Hands-on: the Samsung Q1 UMPC

Hands-on: the Samsung Q1 UMPC

Justin Jaffe Managing editor
Justin Jaffe is the Managing Editor for CNET Money. He has more than 20 years of experience publishing books, articles and research on finance and technology for Wired, IDC and others. He is the coauthor of Uninvested (Random House, 2015), which reveals how financial services companies take advantage of customers -- and how to protect yourself. He graduated from Skidmore College with a B.A. in English Literature, spent 10 years in San Francisco and now lives in Portland, Maine.
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  • Coauthor of Uninvested (Random House, 2015)
Justin Jaffe
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Samsung unveiled its Q1 Ultra Mobile PC this morning at the Fairmont Hotel in San Francisco. Starting at $1,099, the Q1 features a 7-inch (diagonal) display, weighs about 1.7 pounds, and runs a modified version of Microsoft Windows XP Tablet. The device seeks to combine elements of a laptop, a tablet, a PDA, a PVP, an MP3 player, a GPS module, and a gaming handheld into a form factor that falls between that of a smart phone/Pocket PC and an ultraportable laptop.

When we first laid eyes on the UMPC form factor at the Intel Developer Forum back in March, we thought that the concept was sort of cool--it might make a nice entertainment device for passing the time on a cross-country flight or make a decent video player/GPS device for a long drive. Despite the fact that it could run a full version of Windows, however, we had our doubts about how useful it could really be, lacking a real, built-in keyboard--a fatal flaw (in the U.S. market, at least) for UMPC predecessors such as the Sony VAIO U750P (sold overseas as the considerably more successful VAIO U50).

As we saw this morning, Samsung and Microsoft have addressed the keyboard issue in two ways. First, with accessories: a compact USB keyboard is available (along with a Franklin Planner-esque portfolio to hold it all). Second, with Microsoft's TouchPack application, which features a virtual, radial keyboard that's split between the corners of the UMPC's display--a feature we've already seen similarly implemented on the Fujitsu LifeBook P1510. The dial keys, as Microsoft calls them, have a standard QWERTY layout and are arranged for thumb typing, similar to a Treo or BlackBerry. You can adjust the dial keys' opacity, change them from black to white (for use on dark backgrounds), and bring up an alternate layout that features keys for tools and shortcuts.

We've seen this before, though. With its onscreen keyboard, the VAIO U750P took a similar tack, and we remain skeptical: the cramped keyboards found on most ultraportable laptops, and even the tiny keypads on the Treo and the BlackBerry, are simply in a different league than the UMPC's virtual tablet keyboard.

Battery life is another Achilles' heel. It looks like you can expect approximately 3.5 hours of run time from the Q1's standard three-cell battery, and closer to 2 hours when running intensive tasks, such as video. That said, Samsung will also sell a six-cell battery and a power pack that it says will deliver 7 and 9 hours, respectively. Still, for a form factor that strikes a compromise between a laptop (average battery life of 3 hours) and a smart phone/Pocket PC (average battery life of 8 to 9 hours talk time, six to seven days standby), we expect a battery life that falls somewhere closer to the median.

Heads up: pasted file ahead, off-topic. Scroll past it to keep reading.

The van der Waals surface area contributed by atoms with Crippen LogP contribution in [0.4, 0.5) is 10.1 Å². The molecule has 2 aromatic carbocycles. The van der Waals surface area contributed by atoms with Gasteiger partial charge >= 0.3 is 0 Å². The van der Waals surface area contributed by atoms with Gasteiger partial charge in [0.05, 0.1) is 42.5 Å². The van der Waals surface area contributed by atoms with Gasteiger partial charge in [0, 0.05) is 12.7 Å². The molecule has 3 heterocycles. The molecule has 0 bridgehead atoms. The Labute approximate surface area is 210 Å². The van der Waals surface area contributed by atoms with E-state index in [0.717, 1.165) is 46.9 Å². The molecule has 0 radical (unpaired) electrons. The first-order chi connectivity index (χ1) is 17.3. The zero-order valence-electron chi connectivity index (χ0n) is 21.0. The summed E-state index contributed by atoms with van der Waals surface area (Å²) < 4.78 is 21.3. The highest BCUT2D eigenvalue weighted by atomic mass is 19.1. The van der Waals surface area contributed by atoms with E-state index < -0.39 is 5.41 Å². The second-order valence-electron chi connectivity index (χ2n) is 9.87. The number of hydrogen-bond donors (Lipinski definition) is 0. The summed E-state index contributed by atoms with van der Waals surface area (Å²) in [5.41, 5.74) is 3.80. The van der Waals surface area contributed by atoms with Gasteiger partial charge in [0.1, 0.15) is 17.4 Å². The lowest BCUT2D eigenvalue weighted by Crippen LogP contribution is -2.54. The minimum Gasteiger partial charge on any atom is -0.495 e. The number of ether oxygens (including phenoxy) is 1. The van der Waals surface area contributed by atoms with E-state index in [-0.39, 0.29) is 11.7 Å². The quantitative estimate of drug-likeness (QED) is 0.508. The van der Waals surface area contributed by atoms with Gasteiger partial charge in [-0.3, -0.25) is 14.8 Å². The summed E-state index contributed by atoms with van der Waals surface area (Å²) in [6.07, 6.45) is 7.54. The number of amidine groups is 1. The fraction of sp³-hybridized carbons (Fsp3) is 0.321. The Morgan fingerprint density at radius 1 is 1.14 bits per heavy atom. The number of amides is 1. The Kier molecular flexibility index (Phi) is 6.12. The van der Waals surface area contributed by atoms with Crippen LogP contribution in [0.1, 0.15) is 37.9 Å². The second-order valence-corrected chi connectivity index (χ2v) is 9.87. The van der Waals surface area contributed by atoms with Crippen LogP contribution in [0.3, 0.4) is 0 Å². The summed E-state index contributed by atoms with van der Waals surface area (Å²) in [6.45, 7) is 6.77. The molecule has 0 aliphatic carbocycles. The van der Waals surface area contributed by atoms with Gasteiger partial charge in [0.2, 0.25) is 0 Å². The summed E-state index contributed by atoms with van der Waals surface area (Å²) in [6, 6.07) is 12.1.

Price remains an issue, too. Making matters tougher for the Samsung Q1 and other UMPCs are ultraportable laptops, such as the $1,400 Gateway NX100X, which cost just a few hundred dollars more and deliver a more traditional form factor in just a slightly heavier package. Though a Samsung exec said that the company is "very comfortable where the price is," we think it's still about $500 too high.

Other notable Q1 UMPC features and ruminations:

  • Sling Media has developed a special version of its software for the UMPC so that you can stream live TV over a wireless network on it; the software will be available later in May.
  • The UMPC's SRS stereo speakers sounded much louder and clearer than the Sony PSP's.
  • We saw a quick demo of how you can connect the UMPC via Bluetooth to your cell phone's cellular network, which begs the question: When will we see built-in EDGE connectivity for the UMPC?
  • Because it runs Windows XP, the UMPC can conceivably play any existing PC game title; though with its 512MB of RAM and 900MHz ultra-low-voltage processor, you'll be hard-pressed to play anything more hard-core than the included version of Sodoku.
  • Samsung ships the Q1 with a homegrown A/V utility, called AVStation Now, which lets you play movies and MP3s and access other multimedia content without booting up the Windows OS; in contrast to the other Instant-On-style utilities found on entertainment laptops from HP, Dell, and others, Samsung's AVS is based on Windows XP, not Linux.

And here's a quick rundown of the Q1 UMPC's specs:

  • Dimensions: (approximately) 9 inches wide, 5.5 inches deep, 1 inch thick
  • Weight: 1.7 pounds
  • Processor: Intel Celeron M ULV (900MHz)
  • Chipset/graphics: 915GMS, Intel GMA900 (128MB)
  • Memory: 512MB DDR2 RAM (400MHz), upgradable to 1GB
  • Display: 7-inch (diagonal) touch screen LCD (800x480)
  • Storage: 40GB hard drive
  • Networking: Gigabit Ethernet, 802.11b/g, Bluetooth 2.0
  • Connections: Two USB 2.0, one Type II CompactFlash slot, VGA output
  • Price: $1,099

Samsung says the Q1 will be available for purchase online at BestBuy.com starting May 7, CDW soon after that, and in retail outlets later this summer.